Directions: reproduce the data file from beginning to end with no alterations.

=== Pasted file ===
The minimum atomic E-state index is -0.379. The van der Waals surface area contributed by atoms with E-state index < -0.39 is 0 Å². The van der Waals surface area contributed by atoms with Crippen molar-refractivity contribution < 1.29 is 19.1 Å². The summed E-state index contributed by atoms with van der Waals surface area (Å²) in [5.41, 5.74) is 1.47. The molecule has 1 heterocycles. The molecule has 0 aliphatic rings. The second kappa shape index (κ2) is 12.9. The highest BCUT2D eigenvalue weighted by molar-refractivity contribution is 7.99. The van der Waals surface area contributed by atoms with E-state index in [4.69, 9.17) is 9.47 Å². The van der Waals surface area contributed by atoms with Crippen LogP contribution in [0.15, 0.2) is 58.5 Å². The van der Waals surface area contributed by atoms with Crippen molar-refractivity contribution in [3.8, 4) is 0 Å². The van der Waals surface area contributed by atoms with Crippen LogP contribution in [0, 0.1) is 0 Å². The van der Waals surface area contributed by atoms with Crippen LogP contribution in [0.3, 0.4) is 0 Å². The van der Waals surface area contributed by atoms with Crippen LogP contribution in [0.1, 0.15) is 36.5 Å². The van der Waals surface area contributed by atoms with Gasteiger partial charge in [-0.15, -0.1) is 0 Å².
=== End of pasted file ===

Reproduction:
The minimum atomic E-state index is -0.379. The van der Waals surface area contributed by atoms with E-state index < -0.39 is 0 Å². The van der Waals surface area contributed by atoms with Crippen molar-refractivity contribution < 1.29 is 19.1 Å². The summed E-state index contributed by atoms with van der Waals surface area (Å²) in [5.41, 5.74) is 1.47. The molecule has 1 heterocycles. The molecule has 0 aliphatic rings. The second kappa shape index (κ2) is 12.9. The highest BCUT2D eigenvalue weighted by molar-refractivity contribution is 7.99. The van der Waals surface area contributed by atoms with E-state index in [4.69, 9.17) is 9.47 Å². The van der Waals surface area contributed by atoms with Crippen LogP contribution in [0.15, 0.2) is 58.5 Å². The van der Waals surface area contributed by atoms with Crippen molar-refractivity contribution in [3.8, 4) is 0 Å². The van der Waals surface area contributed by atoms with Crippen LogP contribution in [0, 0.1) is 0 Å². The van der Waals surface area contributed by atoms with Crippen LogP contribution in [0.3, 0.4) is 0 Å². The van der Waals surface area contributed by atoms with Crippen LogP contribution in [0.1, 0.15) is 36.5 Å². The van der Waals surface area contributed by atoms with Gasteiger partial charge in [-0.15, -0.1) is 0 Å².